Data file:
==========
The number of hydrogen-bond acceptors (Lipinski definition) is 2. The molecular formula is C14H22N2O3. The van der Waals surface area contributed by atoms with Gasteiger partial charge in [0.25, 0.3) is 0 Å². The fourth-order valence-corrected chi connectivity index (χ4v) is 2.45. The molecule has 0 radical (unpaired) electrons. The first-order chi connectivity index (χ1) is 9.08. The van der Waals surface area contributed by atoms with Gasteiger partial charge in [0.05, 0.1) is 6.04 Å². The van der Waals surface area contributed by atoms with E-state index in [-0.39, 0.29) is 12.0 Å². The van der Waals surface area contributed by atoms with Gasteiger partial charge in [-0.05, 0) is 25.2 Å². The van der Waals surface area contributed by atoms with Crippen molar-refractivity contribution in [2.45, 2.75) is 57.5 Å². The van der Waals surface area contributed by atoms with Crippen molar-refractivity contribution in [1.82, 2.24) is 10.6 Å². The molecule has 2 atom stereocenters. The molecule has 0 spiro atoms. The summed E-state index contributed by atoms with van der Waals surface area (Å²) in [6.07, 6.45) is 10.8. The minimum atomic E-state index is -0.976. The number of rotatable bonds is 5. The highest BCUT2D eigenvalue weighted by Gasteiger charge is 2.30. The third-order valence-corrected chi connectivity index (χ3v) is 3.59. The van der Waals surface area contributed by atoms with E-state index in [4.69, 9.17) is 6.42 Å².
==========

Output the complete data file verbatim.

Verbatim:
The number of hydrogen-bond acceptors (Lipinski definition) is 2. The molecular formula is C14H22N2O3. The van der Waals surface area contributed by atoms with Gasteiger partial charge in [0.25, 0.3) is 0 Å². The fourth-order valence-corrected chi connectivity index (χ4v) is 2.45. The molecule has 0 radical (unpaired) electrons. The first-order chi connectivity index (χ1) is 9.08. The van der Waals surface area contributed by atoms with Gasteiger partial charge in [0.05, 0.1) is 6.04 Å². The van der Waals surface area contributed by atoms with E-state index in [-0.39, 0.29) is 12.0 Å². The van der Waals surface area contributed by atoms with Gasteiger partial charge in [-0.05, 0) is 25.2 Å². The van der Waals surface area contributed by atoms with Crippen molar-refractivity contribution in [2.45, 2.75) is 57.5 Å². The van der Waals surface area contributed by atoms with Crippen molar-refractivity contribution in [1.82, 2.24) is 10.6 Å². The molecule has 2 atom stereocenters. The molecule has 0 spiro atoms. The summed E-state index contributed by atoms with van der Waals surface area (Å²) in [6.07, 6.45) is 10.8. The minimum atomic E-state index is -0.976. The number of rotatable bonds is 5. The highest BCUT2D eigenvalue weighted by Gasteiger charge is 2.30. The third-order valence-corrected chi connectivity index (χ3v) is 3.59. The van der Waals surface area contributed by atoms with E-state index in [4.69, 9.17) is 6.42 Å².